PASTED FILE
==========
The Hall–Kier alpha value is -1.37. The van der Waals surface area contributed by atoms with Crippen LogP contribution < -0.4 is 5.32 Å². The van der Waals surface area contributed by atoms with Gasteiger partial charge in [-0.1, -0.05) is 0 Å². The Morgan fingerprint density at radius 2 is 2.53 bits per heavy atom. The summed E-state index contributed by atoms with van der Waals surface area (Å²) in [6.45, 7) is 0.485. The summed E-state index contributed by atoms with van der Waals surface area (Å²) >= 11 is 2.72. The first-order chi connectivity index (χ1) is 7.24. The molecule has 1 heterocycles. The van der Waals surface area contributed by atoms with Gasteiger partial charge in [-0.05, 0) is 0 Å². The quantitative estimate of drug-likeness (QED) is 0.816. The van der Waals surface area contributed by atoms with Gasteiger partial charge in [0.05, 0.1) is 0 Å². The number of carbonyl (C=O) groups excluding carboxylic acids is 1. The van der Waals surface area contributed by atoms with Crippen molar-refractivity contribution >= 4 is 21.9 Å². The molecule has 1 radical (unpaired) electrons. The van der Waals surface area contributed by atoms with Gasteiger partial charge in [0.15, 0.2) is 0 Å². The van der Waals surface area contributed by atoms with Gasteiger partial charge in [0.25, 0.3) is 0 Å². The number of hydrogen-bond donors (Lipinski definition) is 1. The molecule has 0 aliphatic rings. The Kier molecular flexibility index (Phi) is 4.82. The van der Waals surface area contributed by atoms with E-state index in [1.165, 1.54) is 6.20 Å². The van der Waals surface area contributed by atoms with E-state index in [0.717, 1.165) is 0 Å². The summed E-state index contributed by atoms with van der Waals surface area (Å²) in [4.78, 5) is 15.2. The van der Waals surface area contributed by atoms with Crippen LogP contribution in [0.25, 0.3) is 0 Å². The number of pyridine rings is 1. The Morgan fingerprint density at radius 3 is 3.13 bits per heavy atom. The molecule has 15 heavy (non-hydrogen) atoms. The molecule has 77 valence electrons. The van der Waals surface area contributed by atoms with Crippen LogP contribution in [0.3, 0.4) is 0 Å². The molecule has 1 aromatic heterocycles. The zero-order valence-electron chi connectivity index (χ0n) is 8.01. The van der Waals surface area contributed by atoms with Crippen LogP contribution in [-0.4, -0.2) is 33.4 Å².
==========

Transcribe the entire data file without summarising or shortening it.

The Hall–Kier alpha value is -1.37. The van der Waals surface area contributed by atoms with Crippen LogP contribution < -0.4 is 5.32 Å². The van der Waals surface area contributed by atoms with Gasteiger partial charge in [-0.1, -0.05) is 0 Å². The Morgan fingerprint density at radius 2 is 2.53 bits per heavy atom. The summed E-state index contributed by atoms with van der Waals surface area (Å²) in [6.45, 7) is 0.485. The summed E-state index contributed by atoms with van der Waals surface area (Å²) >= 11 is 2.72. The first-order chi connectivity index (χ1) is 7.24. The molecule has 1 heterocycles. The van der Waals surface area contributed by atoms with Gasteiger partial charge in [-0.05, 0) is 0 Å². The quantitative estimate of drug-likeness (QED) is 0.816. The van der Waals surface area contributed by atoms with Gasteiger partial charge in [0.05, 0.1) is 0 Å². The number of carbonyl (C=O) groups excluding carboxylic acids is 1. The van der Waals surface area contributed by atoms with Crippen molar-refractivity contribution >= 4 is 21.9 Å². The molecule has 1 radical (unpaired) electrons. The van der Waals surface area contributed by atoms with Gasteiger partial charge in [0.15, 0.2) is 0 Å². The van der Waals surface area contributed by atoms with Gasteiger partial charge in [0.25, 0.3) is 0 Å². The number of hydrogen-bond donors (Lipinski definition) is 1. The molecule has 0 aliphatic rings. The Kier molecular flexibility index (Phi) is 4.82. The van der Waals surface area contributed by atoms with E-state index in [1.165, 1.54) is 6.20 Å². The van der Waals surface area contributed by atoms with E-state index in [0.717, 1.165) is 0 Å². The summed E-state index contributed by atoms with van der Waals surface area (Å²) in [4.78, 5) is 15.2. The van der Waals surface area contributed by atoms with Crippen LogP contribution in [0.25, 0.3) is 0 Å². The number of pyridine rings is 1. The Morgan fingerprint density at radius 3 is 3.13 bits per heavy atom. The molecule has 15 heavy (non-hydrogen) atoms. The molecule has 77 valence electrons. The van der Waals surface area contributed by atoms with Crippen LogP contribution in [0.3, 0.4) is 0 Å². The molecule has 1 aromatic heterocycles. The zero-order valence-electron chi connectivity index (χ0n) is 8.01. The van der Waals surface area contributed by atoms with Crippen LogP contribution in [-0.4, -0.2) is 33.4 Å².